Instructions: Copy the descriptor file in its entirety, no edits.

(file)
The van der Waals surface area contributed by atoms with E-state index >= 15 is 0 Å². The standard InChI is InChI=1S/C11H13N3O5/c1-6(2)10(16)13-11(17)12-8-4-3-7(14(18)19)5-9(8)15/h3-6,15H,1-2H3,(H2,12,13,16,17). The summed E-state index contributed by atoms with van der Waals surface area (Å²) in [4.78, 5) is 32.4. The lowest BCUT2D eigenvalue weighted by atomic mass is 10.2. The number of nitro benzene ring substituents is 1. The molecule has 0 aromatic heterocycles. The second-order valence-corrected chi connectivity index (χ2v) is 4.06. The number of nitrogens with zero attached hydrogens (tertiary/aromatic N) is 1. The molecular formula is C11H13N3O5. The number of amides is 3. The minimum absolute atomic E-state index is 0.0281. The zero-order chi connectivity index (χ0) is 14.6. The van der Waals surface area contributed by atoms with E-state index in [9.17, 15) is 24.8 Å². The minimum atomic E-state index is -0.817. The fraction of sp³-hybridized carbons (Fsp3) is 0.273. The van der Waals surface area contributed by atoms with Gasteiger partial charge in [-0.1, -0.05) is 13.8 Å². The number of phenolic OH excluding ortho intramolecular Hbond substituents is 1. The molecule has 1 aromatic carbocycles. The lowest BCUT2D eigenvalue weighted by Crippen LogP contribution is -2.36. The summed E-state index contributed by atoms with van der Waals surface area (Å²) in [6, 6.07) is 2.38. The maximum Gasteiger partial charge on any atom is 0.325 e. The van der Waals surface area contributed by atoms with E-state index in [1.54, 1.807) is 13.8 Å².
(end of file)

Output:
The van der Waals surface area contributed by atoms with E-state index >= 15 is 0 Å². The standard InChI is InChI=1S/C11H13N3O5/c1-6(2)10(16)13-11(17)12-8-4-3-7(14(18)19)5-9(8)15/h3-6,15H,1-2H3,(H2,12,13,16,17). The summed E-state index contributed by atoms with van der Waals surface area (Å²) in [4.78, 5) is 32.4. The lowest BCUT2D eigenvalue weighted by atomic mass is 10.2. The number of nitro benzene ring substituents is 1. The molecule has 0 aromatic heterocycles. The second-order valence-corrected chi connectivity index (χ2v) is 4.06. The number of nitrogens with zero attached hydrogens (tertiary/aromatic N) is 1. The molecular formula is C11H13N3O5. The number of amides is 3. The minimum absolute atomic E-state index is 0.0281. The zero-order chi connectivity index (χ0) is 14.6. The van der Waals surface area contributed by atoms with E-state index in [9.17, 15) is 24.8 Å². The minimum atomic E-state index is -0.817. The fraction of sp³-hybridized carbons (Fsp3) is 0.273. The van der Waals surface area contributed by atoms with Gasteiger partial charge in [-0.1, -0.05) is 13.8 Å². The number of phenolic OH excluding ortho intramolecular Hbond substituents is 1. The molecule has 1 aromatic carbocycles. The lowest BCUT2D eigenvalue weighted by Crippen LogP contribution is -2.36. The summed E-state index contributed by atoms with van der Waals surface area (Å²) in [6, 6.07) is 2.38. The maximum Gasteiger partial charge on any atom is 0.325 e. The van der Waals surface area contributed by atoms with E-state index in [1.54, 1.807) is 13.8 Å².